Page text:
Quiet Portable Air Conditioners
Portable air conditioners make a lot of noise.
You wouldn’t know this looking at the product descriptions for some of the most popular units on the market. It’s not uncommon to see units marketed as having “Quiet Operation”. One model lists its noise output as being only 44 dB with a graphic on its packaging showing how this is a noise level that sits somewhere in between that of a library and an office.
Under what conditions did the unit produce only 44 dB? On cooling mode or fan only mode? At what distance was the noise level measured? Certainly not anywhere close to the actual AC unit.
Our testing revealed that in the area immediately surrounding a portable AC unit (at a distance of 2 ft.) the average unit produces about 60 dB of noise.
At longer distances (at 10 ft.) it still produces about 55 dB of noise.
These measurements were taken with models operating on cooling mode and maximum fan speed. The same model that claimed a noise output of only 44 dB was measured at 59.5 dB at 2 ft. and 54.2dB at 10 ft. on cooling mode and high fan speed.
At lower fan speeds noise output drops by only about 2 dB – hardly much of a difference at all in terms of raw dB numbers.
However, the actual quality of the noise changes quite a bit.
You see, portable AC units primarily make only two different types of noise:
- fan noise and
- compressor noise
Portable AC unit fan noise sounds just like fan noise on any other appliance with fans – a clean white noise with a “shhhhhh” sound.
Compressor noise is hardly a clean white noise. In fact, it’s far from it.
Compressor noise varies from a low frequency buzzing sound (“bzzzzzz”) to a higher frequency buzzing sound.
On high fan speed the AC unit’s compressor noise is masked by its fan noise.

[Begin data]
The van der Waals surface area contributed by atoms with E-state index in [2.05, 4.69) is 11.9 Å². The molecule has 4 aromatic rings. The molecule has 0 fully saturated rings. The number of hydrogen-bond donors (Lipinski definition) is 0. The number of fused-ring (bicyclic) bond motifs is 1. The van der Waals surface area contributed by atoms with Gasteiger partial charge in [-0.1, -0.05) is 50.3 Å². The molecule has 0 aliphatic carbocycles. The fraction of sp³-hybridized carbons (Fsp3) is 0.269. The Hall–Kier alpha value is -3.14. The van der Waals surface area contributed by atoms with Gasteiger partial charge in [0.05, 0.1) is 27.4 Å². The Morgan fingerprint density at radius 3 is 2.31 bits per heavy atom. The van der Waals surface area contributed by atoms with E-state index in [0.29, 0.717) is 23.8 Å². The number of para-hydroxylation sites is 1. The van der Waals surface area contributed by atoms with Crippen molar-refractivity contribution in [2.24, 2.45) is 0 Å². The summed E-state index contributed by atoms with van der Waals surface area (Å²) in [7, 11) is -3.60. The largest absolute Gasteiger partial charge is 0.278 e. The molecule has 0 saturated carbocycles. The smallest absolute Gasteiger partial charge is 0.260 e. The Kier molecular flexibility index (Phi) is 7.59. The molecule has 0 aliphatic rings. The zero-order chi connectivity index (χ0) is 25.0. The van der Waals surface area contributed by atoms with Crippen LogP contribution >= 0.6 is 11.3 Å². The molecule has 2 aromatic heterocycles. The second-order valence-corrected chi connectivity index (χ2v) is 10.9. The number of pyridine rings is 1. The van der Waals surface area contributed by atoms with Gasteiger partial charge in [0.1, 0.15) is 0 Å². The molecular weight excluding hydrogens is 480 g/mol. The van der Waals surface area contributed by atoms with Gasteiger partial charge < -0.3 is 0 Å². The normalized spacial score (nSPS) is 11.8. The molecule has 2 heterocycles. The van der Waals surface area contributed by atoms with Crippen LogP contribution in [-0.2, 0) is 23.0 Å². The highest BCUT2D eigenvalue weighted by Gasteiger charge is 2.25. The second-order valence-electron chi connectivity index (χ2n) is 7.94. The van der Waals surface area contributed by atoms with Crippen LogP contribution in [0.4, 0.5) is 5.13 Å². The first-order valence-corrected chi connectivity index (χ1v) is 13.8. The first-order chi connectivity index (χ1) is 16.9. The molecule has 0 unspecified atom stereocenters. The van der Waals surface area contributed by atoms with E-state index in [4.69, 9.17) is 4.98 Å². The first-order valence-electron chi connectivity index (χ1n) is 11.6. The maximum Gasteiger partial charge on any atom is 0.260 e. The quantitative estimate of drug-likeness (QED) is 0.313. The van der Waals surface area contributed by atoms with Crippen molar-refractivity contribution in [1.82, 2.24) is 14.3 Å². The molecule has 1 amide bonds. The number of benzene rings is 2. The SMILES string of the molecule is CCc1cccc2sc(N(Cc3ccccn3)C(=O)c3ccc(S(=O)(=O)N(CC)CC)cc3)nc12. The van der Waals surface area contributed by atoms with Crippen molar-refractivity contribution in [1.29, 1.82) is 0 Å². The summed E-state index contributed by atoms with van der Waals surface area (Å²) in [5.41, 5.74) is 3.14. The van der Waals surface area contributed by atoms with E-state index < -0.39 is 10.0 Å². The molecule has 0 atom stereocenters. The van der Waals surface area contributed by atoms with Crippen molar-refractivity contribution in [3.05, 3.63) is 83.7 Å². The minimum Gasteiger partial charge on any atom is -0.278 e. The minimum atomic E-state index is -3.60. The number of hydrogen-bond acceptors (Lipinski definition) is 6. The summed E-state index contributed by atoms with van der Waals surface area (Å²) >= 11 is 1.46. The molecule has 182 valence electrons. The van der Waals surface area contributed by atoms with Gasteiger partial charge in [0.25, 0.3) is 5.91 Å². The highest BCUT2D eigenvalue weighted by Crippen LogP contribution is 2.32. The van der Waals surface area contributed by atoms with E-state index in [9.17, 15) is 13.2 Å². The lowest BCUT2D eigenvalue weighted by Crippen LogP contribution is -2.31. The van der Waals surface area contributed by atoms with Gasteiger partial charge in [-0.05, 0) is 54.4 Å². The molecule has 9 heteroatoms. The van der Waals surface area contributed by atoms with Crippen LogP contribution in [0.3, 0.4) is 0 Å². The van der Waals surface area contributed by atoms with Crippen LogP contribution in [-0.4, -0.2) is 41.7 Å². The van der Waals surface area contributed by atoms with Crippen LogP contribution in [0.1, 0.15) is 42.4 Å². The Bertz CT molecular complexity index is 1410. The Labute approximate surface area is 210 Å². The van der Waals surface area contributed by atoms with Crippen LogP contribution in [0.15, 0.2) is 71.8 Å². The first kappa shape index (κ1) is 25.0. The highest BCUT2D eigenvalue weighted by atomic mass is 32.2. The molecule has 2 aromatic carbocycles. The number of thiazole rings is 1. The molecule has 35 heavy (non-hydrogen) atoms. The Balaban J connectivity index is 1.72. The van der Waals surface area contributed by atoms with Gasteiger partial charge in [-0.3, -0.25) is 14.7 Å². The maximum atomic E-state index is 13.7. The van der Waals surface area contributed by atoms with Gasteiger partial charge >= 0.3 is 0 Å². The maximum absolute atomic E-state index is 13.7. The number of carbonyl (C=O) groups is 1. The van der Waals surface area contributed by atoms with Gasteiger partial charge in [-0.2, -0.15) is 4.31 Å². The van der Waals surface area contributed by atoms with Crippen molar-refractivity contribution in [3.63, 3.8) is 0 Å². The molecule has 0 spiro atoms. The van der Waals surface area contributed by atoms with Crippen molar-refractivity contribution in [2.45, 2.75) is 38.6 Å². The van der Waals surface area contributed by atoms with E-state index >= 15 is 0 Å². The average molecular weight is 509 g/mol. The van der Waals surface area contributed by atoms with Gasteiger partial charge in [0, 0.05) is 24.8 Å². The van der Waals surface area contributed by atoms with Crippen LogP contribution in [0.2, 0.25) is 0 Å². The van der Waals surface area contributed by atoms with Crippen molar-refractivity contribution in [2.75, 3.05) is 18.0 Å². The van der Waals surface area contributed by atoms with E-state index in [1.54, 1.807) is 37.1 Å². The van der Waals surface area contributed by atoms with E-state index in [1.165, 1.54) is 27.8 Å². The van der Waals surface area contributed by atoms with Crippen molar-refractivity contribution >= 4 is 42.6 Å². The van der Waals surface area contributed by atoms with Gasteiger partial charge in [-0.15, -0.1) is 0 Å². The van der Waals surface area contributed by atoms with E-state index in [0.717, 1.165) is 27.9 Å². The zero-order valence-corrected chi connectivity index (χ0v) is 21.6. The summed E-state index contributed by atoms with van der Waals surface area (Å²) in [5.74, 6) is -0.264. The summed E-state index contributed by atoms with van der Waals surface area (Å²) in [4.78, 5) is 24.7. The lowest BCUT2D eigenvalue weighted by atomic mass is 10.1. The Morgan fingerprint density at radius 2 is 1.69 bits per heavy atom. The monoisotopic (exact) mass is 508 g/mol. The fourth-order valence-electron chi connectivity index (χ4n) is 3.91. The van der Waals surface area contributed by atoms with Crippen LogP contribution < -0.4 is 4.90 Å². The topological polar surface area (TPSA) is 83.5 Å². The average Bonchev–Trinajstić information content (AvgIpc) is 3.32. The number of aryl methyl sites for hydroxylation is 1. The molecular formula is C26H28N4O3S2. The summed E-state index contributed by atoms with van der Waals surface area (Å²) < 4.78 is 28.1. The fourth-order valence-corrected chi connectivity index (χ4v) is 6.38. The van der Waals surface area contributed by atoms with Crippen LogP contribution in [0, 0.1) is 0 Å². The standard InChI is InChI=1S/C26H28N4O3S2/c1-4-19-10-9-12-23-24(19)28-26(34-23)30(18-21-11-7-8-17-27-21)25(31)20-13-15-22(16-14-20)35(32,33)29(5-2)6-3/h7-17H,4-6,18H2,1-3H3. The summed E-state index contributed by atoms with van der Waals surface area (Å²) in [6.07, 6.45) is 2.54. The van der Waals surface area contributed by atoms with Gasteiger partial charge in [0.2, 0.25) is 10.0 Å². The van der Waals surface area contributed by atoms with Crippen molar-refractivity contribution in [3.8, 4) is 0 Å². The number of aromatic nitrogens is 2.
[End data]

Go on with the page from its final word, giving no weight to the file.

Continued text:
On low fan speed this is no longer the case.
So, while the measured dB on low fan speed is slightly less, the compressor noise is no longer masked. Instead of hearing primarily fan noise as you do on high fan speed, you now hear the unpleasant buzzing noise of the compressor.
Thus, the vast majority of consumers will almost always run their portable AC units on high fan speed. This is really the only way to tolerate the underlying unpleasant noise generated by the unit’s compressor.
And, on that high fan speed, the noise level for most models is at approx. 60 dB.
The table below shows the exact measurements for a few select units on the market:
|Fan, high (dB)||med (dB)||low (dB)|
Note how all models listed here produce just about the same amount of noise.
No matter the manufacturer. No matter the model. Noise output is very similar for all units.
Also note how there’s no correlation between overall cooling capacity and noise output. For example, the 8,000 BTU Frigidaire FFPA0822U1 isn’t any quieter than the 14,000 BTU LG LP1419IVSM (looking at all three fan speeds).
New compressor technology
To round out this analysis, we briefly need to talk about new compressor technology.
The LG LP1419IVSM is the best example here. It’s equipped with a dual inverter compressor.
Does this new compressor type sound any different than a standard compressor? Is it any quieter?
The answer to both questions is no. The LG’s dual inverter compressor sounds just like a standard compressor and is just as noisy. It makes the same buzzing sound and at the same noise levels.
So, do not expect this model, or any other model that touts new compressor technology, to be any quieter than an older model equipped with a standard compressor.
The LG LP1419IVSM is the best portable air conditioner we tested. It provides several benefits over the average portable air conditioner. But, operating at lower noise levels is not one of them.
Portable air conditioner noise output is a fairly simple topic.
You really only need to know two things about it:
All portable AC units are loud
albeit mostly producing a tolerable fan noise that drowns out harsher compressor sounds
All portable AC units are equally loud
in terms of noise output, there’s really nothing to gain by going with one model over another or even one size class over another (e.g. 8,000 vs 14,000 BTU).
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